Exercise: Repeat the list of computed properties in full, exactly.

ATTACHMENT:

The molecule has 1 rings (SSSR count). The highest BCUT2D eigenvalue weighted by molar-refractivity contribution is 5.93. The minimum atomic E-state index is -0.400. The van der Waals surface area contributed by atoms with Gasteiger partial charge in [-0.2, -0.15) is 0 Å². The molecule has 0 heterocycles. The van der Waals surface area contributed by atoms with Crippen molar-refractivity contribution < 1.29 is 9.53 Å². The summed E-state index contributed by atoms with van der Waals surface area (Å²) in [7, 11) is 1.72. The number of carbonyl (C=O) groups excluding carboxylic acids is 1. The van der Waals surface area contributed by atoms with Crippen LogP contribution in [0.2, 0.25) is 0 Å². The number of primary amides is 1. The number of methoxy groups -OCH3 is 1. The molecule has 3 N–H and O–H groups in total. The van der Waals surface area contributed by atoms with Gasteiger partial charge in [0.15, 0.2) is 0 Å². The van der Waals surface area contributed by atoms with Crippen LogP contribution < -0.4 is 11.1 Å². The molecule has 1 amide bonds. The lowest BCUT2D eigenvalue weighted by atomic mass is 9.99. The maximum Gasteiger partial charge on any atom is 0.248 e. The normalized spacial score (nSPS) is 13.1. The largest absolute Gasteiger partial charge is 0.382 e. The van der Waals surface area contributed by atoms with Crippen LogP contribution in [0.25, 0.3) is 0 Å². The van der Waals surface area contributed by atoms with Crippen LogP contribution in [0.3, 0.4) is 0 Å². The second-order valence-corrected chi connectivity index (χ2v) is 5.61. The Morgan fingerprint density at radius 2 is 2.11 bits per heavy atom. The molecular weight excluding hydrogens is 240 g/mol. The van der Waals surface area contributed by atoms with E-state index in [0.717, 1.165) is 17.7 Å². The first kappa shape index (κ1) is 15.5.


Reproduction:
The molecule has 1 rings (SSSR count). The highest BCUT2D eigenvalue weighted by molar-refractivity contribution is 5.93. The minimum atomic E-state index is -0.400. The van der Waals surface area contributed by atoms with Gasteiger partial charge in [-0.2, -0.15) is 0 Å². The molecule has 0 heterocycles. The van der Waals surface area contributed by atoms with Crippen molar-refractivity contribution < 1.29 is 9.53 Å². The summed E-state index contributed by atoms with van der Waals surface area (Å²) in [7, 11) is 1.72. The number of carbonyl (C=O) groups excluding carboxylic acids is 1. The van der Waals surface area contributed by atoms with Crippen LogP contribution in [0.2, 0.25) is 0 Å². The number of primary amides is 1. The number of methoxy groups -OCH3 is 1. The molecule has 3 N–H and O–H groups in total. The van der Waals surface area contributed by atoms with Gasteiger partial charge in [0.15, 0.2) is 0 Å². The van der Waals surface area contributed by atoms with Crippen LogP contribution < -0.4 is 11.1 Å². The molecule has 1 amide bonds. The lowest BCUT2D eigenvalue weighted by atomic mass is 9.99. The maximum Gasteiger partial charge on any atom is 0.248 e. The normalized spacial score (nSPS) is 13.1. The largest absolute Gasteiger partial charge is 0.382 e. The van der Waals surface area contributed by atoms with Crippen LogP contribution in [0.25, 0.3) is 0 Å². The van der Waals surface area contributed by atoms with Crippen LogP contribution in [0.3, 0.4) is 0 Å². The second-order valence-corrected chi connectivity index (χ2v) is 5.61. The Morgan fingerprint density at radius 2 is 2.11 bits per heavy atom. The molecular weight excluding hydrogens is 240 g/mol. The van der Waals surface area contributed by atoms with E-state index in [0.717, 1.165) is 17.7 Å². The first kappa shape index (κ1) is 15.5.